Figure 3 illustrates the distribution of the wind conditions corresponding to the parameter for the P group points. The monthly distribution of the in situ measurements (mean values) is indicated in Figure 3(a), from which it can be noticed that the point P1 (located offshore) stands out with higher wind speed values and also indicating clearly the differences between the summer and winter intervals. It has to be mentioned that in the present work the winter time is considered the 6-month period between October and March. This point (P1) presents during the winter values in the range 7.6–8.7 m/s, while a minimum of 5.7 m/s is encountered during June and August, respectively. As regards the points P2–P5, it can be mentioned that during the winter time more important values are observed in March with 4 m/s in P2, 4.6 m/s in P3, 4.8 m/s in P4, and 3.3 m/s in P5. Compared to this time interval, which is typically considered to be more energetic, some summer months may report similar values, as in the case of May: 4.3 m/s in P2, 4.4 m/s in P3, 4.8 m/s in P4, and 3.6 m/s in P5. On the opposite side, the NCEP model presents a smooth distribution of the monthly values (Figure 3(b)), clearly highlighting the winter season and indicating the point P2 as being the less energetic one. In this case, the point P1 is considered to be more energetic with values located in the range 6.6–8.1 m/s (winter) and 5.2–6.2 m/s (summer), closely followed by the group points P3–P5 with 6.1–7.5 m/s (winter) and 4.6–5.9 m/s (summer), respectively.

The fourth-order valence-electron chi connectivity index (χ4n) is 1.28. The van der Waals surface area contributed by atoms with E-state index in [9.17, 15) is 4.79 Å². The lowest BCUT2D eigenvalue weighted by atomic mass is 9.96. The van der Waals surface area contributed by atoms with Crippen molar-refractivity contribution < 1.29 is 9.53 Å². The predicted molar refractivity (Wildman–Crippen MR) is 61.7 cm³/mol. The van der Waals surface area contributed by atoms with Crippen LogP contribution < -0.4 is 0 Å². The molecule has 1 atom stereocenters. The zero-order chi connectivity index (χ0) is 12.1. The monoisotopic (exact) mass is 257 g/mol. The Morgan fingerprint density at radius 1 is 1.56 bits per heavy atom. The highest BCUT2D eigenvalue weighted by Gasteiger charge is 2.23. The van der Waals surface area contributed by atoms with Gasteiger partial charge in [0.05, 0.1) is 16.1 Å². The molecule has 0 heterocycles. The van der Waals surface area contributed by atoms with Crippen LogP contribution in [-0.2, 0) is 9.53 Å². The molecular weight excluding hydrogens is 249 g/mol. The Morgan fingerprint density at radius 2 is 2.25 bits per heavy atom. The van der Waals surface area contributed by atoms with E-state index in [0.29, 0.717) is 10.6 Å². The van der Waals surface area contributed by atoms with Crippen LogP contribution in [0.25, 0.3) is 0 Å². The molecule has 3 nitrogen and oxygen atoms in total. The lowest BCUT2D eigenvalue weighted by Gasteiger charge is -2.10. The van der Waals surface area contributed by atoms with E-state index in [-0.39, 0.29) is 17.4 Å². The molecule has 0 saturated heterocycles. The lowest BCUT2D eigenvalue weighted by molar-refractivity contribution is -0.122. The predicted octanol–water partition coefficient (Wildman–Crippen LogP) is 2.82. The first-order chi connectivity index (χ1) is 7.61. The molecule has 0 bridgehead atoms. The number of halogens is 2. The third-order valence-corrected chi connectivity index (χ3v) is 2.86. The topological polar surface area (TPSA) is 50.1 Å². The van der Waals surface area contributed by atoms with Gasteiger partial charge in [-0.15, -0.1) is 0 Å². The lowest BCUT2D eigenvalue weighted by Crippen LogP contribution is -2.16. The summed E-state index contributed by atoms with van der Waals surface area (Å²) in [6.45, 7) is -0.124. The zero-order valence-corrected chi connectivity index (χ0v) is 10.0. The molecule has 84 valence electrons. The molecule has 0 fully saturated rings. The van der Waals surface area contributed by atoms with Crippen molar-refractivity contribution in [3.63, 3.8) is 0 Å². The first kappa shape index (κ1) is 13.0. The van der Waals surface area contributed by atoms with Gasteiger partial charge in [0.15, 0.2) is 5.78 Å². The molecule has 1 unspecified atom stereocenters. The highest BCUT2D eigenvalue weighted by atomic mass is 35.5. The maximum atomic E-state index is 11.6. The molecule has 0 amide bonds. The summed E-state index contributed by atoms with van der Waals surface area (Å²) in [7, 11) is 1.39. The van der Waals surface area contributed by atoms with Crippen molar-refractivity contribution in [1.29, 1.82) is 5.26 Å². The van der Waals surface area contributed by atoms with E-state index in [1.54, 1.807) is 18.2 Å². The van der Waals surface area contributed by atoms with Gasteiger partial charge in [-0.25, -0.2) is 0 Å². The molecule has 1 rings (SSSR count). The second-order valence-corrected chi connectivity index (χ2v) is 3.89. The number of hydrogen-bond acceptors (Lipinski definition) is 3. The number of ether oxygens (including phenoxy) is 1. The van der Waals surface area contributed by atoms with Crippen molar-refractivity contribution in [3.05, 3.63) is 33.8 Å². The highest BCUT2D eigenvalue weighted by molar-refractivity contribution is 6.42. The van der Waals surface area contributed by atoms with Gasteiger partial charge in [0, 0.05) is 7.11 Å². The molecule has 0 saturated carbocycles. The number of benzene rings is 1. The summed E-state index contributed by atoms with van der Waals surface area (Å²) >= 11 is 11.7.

The differences between the diurnal and nocturnal intervals, as reflected by the in situ measurements, can be observed in Figure 3(c). The point P1 presents in general considerably higher values of the wind speed corresponding to the nocturnal conditions, indicating a maximum difference of 0.55 m/s in December. At the same time, the point P5 presents higher nocturnal values, the differences being located in the range 0–0.3 m/s. More significant diurnal wind conditions can be encountered near the points P2–P4, higher variations being reported by P2, especially in June (1.32 m/s) or by P3, with a difference of 1.15 m/s in May. Regarding the NCEP model (Figure 3(d)), it can be observed that this indicates more important diurnal conditions for the points P1 and P4, respectively. According to this dataset, the point P3 presents more important diurnal conditions during October, when a difference of 0.2 m/s is encountered.

Figure 4 illustrates the distribution of the parameters in the Black Sea area, structured in total and winter time intervals, respectively. According to the NCEP data, it can be noticed that the wind speed tends to decrease from the point B2 to B9 which are aligned along the northern, northeastern, and southern coasts of the sea, respectively. The winter season presents higher wind speeds and, according to Figure 4(a), the following points stand out from each reference sector: B2—7.7 m/s (sector A), B5—7 m/s (sector B), B7—4.58 m/s (sector C), and B10—4.81 m/s (sector D).

Besides the wind speed, another parameter that is used frequently to express the wind energy potential is the power density (in W/m2), which can be defined as (Fiedler and Adams [12]):where refers to the air density (1.22 kg/m3) and represents the wind speed reported to a 10 m height above the sea level. Regarding the power density parameter, presented in Figure 4(b), more important energetic peaks are noticed in B2 (437 W/m2), which is followed by the points B5 and B6 with values in the range 349–371 W/m2. For the group points B7–B12, the values do not exceed 134 W/m2.